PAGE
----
I prepared a quick comparison chart so you can compare the creative functions between the above selected group cameras. Keeping it simple I grouped the in-camera adjustments into groups. Starting at the top of the chart you will see standard adjustment and listed towards the bottom of the chart you will see more unique and specialized functions. Right at the bottom of the chart I compare camera PC software packages. Click on the image to see a clearer view of the image.
It's true that one can add much more information and detail to each of these cameras. That was not my goal, I wanted to see how the Olympus PEN-F compare to other brands. It is clear to me that brands like Canon and Sony also offer powerful creative color tools. Nikon and Fuji are more conservative with in-camera control and offer less. That said Nikon does have powerful color options in their PC software suite. Panasonic does offer curves and ART filters, that said it does seems like Panasonic encourage photographers to express their creativity with Photoshop.
I also found Fuji interesting. I always thought color is a Fuji strength and the old look Fuji film filters is something photographers crave for. Fuji filters are good and I can appreciate photographers using them. The draw back is these filters are always the same and its difficult to create your own individual style or look from these standard filters. Fuji offers very little flexibility other than white balance and standard image adjustments.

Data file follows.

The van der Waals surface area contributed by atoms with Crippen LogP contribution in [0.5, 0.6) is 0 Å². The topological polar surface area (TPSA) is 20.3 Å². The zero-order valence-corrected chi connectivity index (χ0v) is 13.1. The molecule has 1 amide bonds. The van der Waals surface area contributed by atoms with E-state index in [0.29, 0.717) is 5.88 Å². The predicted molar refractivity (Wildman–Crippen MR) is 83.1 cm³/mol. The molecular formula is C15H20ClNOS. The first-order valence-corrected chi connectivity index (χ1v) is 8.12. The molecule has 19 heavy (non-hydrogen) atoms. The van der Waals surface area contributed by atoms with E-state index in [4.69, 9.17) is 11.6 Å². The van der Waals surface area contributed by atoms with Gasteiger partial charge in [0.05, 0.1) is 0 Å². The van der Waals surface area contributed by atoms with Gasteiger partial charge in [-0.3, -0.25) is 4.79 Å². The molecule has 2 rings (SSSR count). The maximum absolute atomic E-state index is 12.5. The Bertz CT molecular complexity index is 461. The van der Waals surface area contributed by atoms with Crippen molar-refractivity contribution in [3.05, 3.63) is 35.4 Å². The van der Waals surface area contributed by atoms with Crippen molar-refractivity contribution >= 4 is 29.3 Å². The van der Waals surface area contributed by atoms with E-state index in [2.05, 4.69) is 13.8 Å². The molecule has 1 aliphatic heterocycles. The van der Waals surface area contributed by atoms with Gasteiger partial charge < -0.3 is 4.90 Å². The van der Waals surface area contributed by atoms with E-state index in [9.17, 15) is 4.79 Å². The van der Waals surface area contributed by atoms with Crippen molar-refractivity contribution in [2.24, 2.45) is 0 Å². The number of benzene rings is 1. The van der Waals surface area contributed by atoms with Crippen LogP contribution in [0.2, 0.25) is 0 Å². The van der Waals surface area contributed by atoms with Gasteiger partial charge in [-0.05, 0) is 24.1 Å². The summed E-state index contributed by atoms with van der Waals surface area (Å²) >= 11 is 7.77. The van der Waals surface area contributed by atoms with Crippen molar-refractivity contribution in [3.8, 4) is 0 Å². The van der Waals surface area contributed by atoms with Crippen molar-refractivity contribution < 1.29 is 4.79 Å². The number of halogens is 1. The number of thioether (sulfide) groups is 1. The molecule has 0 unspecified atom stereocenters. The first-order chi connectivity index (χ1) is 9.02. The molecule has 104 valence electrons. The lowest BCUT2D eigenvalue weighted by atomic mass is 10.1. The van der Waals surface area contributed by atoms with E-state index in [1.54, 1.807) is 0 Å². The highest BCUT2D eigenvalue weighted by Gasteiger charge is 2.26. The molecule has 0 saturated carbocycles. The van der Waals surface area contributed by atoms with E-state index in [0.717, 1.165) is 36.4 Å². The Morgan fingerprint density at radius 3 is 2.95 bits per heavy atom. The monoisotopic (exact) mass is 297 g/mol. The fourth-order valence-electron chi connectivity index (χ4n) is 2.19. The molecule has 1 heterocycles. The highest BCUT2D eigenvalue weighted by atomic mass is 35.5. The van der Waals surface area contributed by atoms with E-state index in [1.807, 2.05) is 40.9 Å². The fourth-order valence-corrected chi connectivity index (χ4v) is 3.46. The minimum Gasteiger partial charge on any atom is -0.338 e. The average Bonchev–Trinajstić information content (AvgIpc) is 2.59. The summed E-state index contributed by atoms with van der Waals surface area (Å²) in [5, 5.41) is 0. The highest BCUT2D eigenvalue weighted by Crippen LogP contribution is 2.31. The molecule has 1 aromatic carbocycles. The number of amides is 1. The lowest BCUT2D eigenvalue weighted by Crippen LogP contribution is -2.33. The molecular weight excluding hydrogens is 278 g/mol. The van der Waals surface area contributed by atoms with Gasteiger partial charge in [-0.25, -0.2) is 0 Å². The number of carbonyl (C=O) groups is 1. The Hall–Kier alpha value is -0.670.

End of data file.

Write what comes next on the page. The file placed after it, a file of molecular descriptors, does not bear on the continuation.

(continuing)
Finally a few comments on the PEN-F. The new 20MP sensor is great and Olympus knows how to extract excellent image quality from these sensors. Olympus ART filters are also unique and it allows the photographer a lot of creative freedom when creating on the spot result. The additional creative color control is new to photographers and it takes time and effort to master. When you look at the complete package I think the PEN-F is more than unique and it will become a powerful photographic tool. I also think that integrating different image and video creative tools, are interesting and will provide creative photographers with tremendous freedom. Comparing to the other brands I do not think Olympus are way out with the Pen-F, in fact I do think Olympus has stepped into a leading role with the Pen-F.
I cannot help to think that the Olympus Pen-F should become an instant hit with Vlogger's, its small, has awesome image stabilization, is hugely creative and always ready to transfer results when on the go or on-location. Add to that in-camera editing, both on stills and video. Some might complain, but the Pen F auto focus is not on par. Try the 12mm f2 with these settings, MF set to 1.2m, f5.6 to 6.3, 1/50 shutter speed and an ISO as needed. On sunny days use a ND8 filter.